DOC medical staff erred in treatment of pregnant inmate, internal probe says
A pregnant inmate had complained of pain numerous times to staff at York Correctional Institution during the week before she gave birth in her cell last year, but medical workers did not perform an assessment that would have determined she was in labor, nor did they tell a doctor about her abdominal pain or send her to an emergency room, according to a report unsealed Friday by a federal judge.
Tianna Laboy was eight weeks pregnant when she was admitted to the Niantic prison in August 2017. Officials considered her pregnancy high risk because of medical conditions that could have caused her to deliver pre-term.
Her health appeared normal until Feb. 7, 2018, when Laboy told staff she was experiencing abdominal pain, according to the report. She made similar complaints on Feb. 10. On Feb. 12, she again told prison staff she had stomach pains. Medical workers sent her back to her cell with a pitcher of ice water and a hot cloth for her stomach.
Laboy’s cell mate told officials Laboy was up most of the night of Feb. 12, 2018, and made several requests to be seen by an obstetrician. Suffering from abdominal pressure, Laboy got up to use the toilet, and ultimately, during the morning of the 13th, delivered her baby into the bowl, the report said. The cell mate helped take the baby out of the toilet and wrapped her in a towel to keep her warm. The new mother then used an intercom to tell guards she had delivered.
A correction officer found her standing over a pool of blood holding a crying infant. The baby was born about a month premature.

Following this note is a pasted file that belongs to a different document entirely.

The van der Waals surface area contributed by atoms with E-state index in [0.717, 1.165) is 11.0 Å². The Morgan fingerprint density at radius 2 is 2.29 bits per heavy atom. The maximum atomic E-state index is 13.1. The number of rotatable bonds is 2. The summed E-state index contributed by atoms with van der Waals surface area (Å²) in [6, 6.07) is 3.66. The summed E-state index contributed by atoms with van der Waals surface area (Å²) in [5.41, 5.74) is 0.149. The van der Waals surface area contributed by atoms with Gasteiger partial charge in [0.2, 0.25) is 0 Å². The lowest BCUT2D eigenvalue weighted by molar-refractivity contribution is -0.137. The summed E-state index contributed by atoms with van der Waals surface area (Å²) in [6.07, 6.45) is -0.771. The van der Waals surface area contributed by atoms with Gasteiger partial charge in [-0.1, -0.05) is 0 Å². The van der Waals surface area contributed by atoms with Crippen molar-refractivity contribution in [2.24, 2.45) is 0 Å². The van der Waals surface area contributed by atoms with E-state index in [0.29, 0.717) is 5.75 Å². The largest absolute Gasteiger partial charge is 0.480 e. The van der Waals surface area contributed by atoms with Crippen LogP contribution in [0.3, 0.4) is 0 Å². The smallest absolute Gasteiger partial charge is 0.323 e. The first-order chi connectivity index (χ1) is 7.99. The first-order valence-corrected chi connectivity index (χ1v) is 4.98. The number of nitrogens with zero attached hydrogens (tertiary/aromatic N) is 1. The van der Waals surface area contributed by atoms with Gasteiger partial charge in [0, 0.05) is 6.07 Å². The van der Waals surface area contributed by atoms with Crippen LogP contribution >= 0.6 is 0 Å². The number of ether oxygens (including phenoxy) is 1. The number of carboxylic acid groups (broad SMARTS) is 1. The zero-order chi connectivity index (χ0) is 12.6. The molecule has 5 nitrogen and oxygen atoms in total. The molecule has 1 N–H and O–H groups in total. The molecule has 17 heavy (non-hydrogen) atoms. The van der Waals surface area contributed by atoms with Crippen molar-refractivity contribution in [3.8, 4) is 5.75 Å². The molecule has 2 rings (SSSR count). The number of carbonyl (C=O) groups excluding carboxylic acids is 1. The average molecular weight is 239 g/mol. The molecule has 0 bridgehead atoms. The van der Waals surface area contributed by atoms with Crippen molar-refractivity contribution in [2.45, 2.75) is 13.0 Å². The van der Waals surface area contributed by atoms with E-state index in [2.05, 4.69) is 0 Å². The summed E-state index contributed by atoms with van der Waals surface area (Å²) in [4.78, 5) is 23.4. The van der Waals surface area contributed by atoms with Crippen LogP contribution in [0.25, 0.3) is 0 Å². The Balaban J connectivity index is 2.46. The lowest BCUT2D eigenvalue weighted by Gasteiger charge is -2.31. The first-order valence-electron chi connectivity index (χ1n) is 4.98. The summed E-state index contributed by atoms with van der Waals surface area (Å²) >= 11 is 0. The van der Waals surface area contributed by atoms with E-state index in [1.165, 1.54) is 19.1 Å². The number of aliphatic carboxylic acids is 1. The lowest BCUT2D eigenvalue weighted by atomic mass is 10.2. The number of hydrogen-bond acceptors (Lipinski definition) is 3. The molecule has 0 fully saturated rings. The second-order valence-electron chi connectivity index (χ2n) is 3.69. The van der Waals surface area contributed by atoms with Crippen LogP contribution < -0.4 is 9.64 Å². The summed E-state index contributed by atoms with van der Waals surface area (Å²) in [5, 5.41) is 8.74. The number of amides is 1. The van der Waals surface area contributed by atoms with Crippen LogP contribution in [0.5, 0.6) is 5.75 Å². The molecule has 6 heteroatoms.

The report, prepared by Department of Correction employee Jennifer Benjamin, was part of a months-long internal investigation into what led the 19-year-old inmate to give birth behind bars. Benjamin reviewed records and departmental policies, interviewed numerous staff members, and viewed video footage from inside the prison during her review.
The report was completed earlier this year, but the DOC refused a Freedom of Information Act request from the CT Mirror to release it, claiming the document was in “draft form” and part of an ongoing investigation. Laboy’s attorneys later filed a motion to lift a seal on the report. The judge granted their request Friday.
Laboy and her mother are suing prison workers, former Correction Commissioner Scott Semple and UConn Health – which until last July was managing inmate health care across Connecticut – alleging denial and delay in care. The DOC has since ended its agreement with UConn amid a flurry of lawsuits and complaints about the quality of medical services in the prisons.
“This is a woman who told you she was in labor over the course of three days. And they never sent her to an ER, never called an ambulance,” said DeVaughn Ward, one of the attorneys representing Laboy in the lawsuit. “They essentially told her to go back to her cell like she was an animal.”
After Laboy gave birth, two employees were walked out of York and told not return until the correction department finished its investigation.
“This is a woman who told you she was in labor over the course of three days. And they never sent her to an ER, never called an ambulance. They essentially told her to go back to her cell like she was an animal.”
Attorney DeVaughn Ward
Benjamin’s report identifies Michelle Fiala, who spent 14 years at Hartford Hospital as an OBGYN postpartum and nursery nurse, as the nurse at York with the most relevant experience at the time Laboy gave birth. Correction officers phoned the medical unit on the day of Laboy’s delivery at 4:42 a.m. and 6:15 a.m. Fiala denied receiving the calls, but security cameras showed otherwise. Fiala also claimed she performed an assessment, but camera footage shows Laboy had only been in the medical unit for about 10 minutes.